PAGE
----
The National Park Service (NPS) has approved a plan to improve the visitor services in the Crystal Cave area of Sequoia National Park. National Park Service Pacific West Regional Director Laura Joss approved the project by signing a finding of no significant impact statement (FONSI) in February. The public was provided a chance to review the proposed plan in late 2015.
The approved plan includes repairing the damaged cave access trail and trail features, replacing the existing visitor information kiosk and gift shop, and improving the information and displays at the trailhead area and along the cave access trail. The NPS will also be rehabilitating the picnic area near the trailhead and installing new comfort stations in the area. The plan does not propose to change the trail inside the cave, or the types and number of cave tours offered to visitors.
Dan Blackwell, acting superintendent for Sequoia and Kings Canyon National Parks shared, “We are excited to be moving forward on this wonderful project. Crystal Cave is one of the highlights of a visit to these parks. The proposed improvements will go a long way in protecting this environment.”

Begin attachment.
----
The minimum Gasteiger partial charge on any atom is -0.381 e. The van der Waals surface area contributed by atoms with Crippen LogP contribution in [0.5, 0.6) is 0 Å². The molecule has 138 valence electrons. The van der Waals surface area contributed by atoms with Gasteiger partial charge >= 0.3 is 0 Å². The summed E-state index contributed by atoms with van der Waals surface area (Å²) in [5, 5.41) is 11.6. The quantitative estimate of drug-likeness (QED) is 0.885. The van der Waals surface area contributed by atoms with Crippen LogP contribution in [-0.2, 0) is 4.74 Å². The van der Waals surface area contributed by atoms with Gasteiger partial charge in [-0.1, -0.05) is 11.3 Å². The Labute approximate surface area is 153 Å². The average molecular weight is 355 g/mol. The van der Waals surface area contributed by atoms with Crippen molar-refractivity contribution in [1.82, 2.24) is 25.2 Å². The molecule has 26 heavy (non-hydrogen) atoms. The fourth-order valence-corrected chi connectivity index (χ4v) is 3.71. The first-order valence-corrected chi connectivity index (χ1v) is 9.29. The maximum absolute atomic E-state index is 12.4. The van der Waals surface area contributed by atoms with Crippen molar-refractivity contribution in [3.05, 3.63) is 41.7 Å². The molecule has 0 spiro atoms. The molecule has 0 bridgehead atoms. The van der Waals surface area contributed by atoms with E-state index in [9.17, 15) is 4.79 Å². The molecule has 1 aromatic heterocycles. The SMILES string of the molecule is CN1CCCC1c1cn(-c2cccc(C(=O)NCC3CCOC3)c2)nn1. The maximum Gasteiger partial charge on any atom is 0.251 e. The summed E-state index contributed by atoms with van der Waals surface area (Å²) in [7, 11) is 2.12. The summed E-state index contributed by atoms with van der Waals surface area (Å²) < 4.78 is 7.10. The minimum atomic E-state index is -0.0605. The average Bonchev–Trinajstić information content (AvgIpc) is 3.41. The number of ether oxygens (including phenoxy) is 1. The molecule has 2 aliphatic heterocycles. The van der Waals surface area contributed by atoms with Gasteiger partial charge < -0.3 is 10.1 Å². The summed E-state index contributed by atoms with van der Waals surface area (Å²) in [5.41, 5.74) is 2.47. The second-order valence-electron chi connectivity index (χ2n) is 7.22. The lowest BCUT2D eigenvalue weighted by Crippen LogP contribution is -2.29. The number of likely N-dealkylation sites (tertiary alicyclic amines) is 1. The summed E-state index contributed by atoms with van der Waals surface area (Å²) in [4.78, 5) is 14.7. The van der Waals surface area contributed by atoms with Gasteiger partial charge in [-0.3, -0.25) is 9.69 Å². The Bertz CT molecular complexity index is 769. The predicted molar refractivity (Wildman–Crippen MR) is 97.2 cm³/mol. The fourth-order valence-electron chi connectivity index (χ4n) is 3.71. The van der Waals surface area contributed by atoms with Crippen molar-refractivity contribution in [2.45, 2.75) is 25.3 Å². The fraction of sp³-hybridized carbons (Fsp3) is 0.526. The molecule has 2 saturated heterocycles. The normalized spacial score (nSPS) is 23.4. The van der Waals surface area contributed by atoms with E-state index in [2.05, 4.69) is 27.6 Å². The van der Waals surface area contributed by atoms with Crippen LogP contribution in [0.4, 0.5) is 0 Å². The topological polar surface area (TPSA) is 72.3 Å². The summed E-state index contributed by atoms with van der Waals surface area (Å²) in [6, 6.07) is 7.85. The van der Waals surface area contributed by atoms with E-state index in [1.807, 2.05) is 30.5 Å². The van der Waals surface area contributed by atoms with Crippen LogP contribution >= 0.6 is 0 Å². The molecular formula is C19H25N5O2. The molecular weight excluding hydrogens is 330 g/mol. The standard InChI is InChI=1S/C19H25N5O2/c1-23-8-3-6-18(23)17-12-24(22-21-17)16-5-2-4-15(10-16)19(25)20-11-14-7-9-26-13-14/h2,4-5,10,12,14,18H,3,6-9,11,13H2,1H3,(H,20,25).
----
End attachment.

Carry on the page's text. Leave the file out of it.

“The Crystal Cave visitor experience offers an introduction to the underground ecosystems in the parks. There are hundreds of known caves in Sequoia and Kings Canyon National Parks and Crystal Cave is the only one open for public tours. It provides a learning experience for visitors while, congruently, is protected by the park staff who works carefully to manage this beautiful cave. This project is going to be a great improvement to the area,” said Mark Tilchen, executive director for the Sequoia Parks Conservancy.
Crystal Cave has been one of the most popular visitor destinations in Sequoia and Kings Canyon National Parks since it opened for public tours in 1940. The cave is visited by an average of 51,000 people each summer season. No major work has occurred to the area’s facilities in more than 30 years. This project will accomplish needed repairs to provide an improved visitor experience, while protecting the area’s important cultural and natural resources.